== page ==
The EU’s relationship with the Western Balkans appears to have turned a positive corner in recent months, with the decision to start the much-delayed accession negotiations with Albania and North Macedonia, and the provision of substantial COVID-19 related medical and financial support. Nonetheless, fundamental issues remain, warns Vladimir Krulj.
Vladimir Krulj is a Fellow at the Institute of Economic Affairs in London and was formerly Chief Economist for the Serbian EU Negotiating Team.
Successfully addressing these issues will require honesty and real leadership at the upcoming EU-Western Balkans Summit on 6 May.
Whilst the removal of the French veto and the opening of accession talks suggests progress on rule of law and media freedoms, the reality is quite different.
Just as the EU has seen an erosion of democracy from within – look no further than Hungary and Poland – so is this trend being replicated in the Balkans. The COVID crisis is providing an opportunity for governments to accelerate this negative trend.
The issue of corruption is as problematic as ever. The EU has poured billions of Euros into the region and has announced over €3.3 billion of COVID-related financial support. Both sides privately recognise EU funds continue to be misspent.
For too many governments in the Western Balkans, EU accession is a game to be played, but not one they want to win or win quickly. Far better to continue playing the EU off against its geopolitical rivals and allow the funding to keep flowing whilst avoiding the inconvenient checks and balances that are inherent to EU membership.
Just as it did with Turkey in the past, the EU is also happy to play the game. Doing just enough to maintain the pretence of a real commitment to accession and regional stability, while mitigating the ambitions of Russia, China and Turkey in the region.
The real victims in this situation are the citizens of the Western Balkans, whose desire for political and economic progress are frustrated or, in some cases, going backwards, and the taxpayers of Europe who continue to foot the bill.
The absence of effective EU leadership has created an opening for others, China, Russia and Turkey, all of whom have a better understanding of the mentality of the region, and few of the scruples or constraints of the EU, which allows them to turn the situation to their advantage.
EU companies are not, for example, the winners from the privatisation of state-owned industries and publicly funded infrastructure programmes.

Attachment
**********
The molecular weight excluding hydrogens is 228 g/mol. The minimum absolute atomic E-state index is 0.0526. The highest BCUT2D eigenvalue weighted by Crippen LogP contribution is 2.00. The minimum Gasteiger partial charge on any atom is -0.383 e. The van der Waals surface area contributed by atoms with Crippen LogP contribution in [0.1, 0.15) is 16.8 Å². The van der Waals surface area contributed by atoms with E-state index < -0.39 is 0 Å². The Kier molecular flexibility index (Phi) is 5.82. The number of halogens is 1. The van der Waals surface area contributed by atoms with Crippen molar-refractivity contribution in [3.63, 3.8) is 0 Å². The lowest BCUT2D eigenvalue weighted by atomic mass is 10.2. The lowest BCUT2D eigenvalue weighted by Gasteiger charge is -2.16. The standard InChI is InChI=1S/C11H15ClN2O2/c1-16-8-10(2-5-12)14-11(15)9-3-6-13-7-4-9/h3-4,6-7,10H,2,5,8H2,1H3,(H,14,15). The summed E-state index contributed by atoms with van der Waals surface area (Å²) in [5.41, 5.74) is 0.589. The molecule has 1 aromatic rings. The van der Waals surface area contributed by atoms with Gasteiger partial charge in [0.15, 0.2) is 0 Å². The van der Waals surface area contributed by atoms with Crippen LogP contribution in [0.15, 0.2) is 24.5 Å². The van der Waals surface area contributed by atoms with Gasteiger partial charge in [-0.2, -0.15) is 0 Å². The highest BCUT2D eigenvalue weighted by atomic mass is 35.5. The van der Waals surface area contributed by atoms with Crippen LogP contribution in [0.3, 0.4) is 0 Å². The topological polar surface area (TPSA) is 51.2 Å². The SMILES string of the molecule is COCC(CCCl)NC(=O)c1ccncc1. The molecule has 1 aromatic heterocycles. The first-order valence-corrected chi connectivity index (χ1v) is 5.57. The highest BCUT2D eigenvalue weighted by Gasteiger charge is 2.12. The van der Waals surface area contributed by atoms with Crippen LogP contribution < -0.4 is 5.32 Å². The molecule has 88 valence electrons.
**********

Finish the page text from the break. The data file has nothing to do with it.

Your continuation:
It is also telling that certain Balkan states may turn down the offer of COVID-related financial support. Why take it from the EU when you can get the same from its geo-political rivals without the same strings attached?
Many analysts argue the EU has too much on its plate already and simply does not have the resources or energy to reassert its leadership and drive real change in the Western Balkans. They even suggest it may be time to cede leadership of Western efforts to the US.
These arguments fail to recognise the importance of the Western Balkans for the EU and the dangers it currently faces, dangers compounded by the impact of the COVID-19 pandemic. They ignore the considerable energy and resources already being committed.
What tends to be forgotten is the region’s potential. Get things right, and the EU can tap into this economic potential whilst sending a powerful message about the strength of the European project and values.
The EU needs a more honest and assertive strategy if it is to convince the leaders of the region to stop playing it off against geostrategic rivals.
The message that must be delivered to the people of the Western Balkans, who are increasingly sceptical about the possibilities of membership, is that the EU is fully committed to the accession process and it is their own governments which stand in the way of progress.
The EU’s new enlargement methodology and plan for Western Balkans cannot be business as usual. It must recognise that EU funds continue to be used inappropriately. A new and genuinely independent mechanism for controlling the distribution and use of EU funds should be created.
The EU must also take the politics out of its ‘rose-tinted’ progress assessments. There needs to be much greater rigour and transparency in how progress, or lack thereof, is measured. And there ought to be an even greater focus on ensuring the independence of democratic institutions.
The post-COVID environment creates increased risks, but also allows us to challenge the old ways of doing things. The EU-Western Balkans Summit provides a real opportunity for the EU to reinvigorate its approach to the Western Balkans. For the citizens of the region, let’s hope it will not be wasted.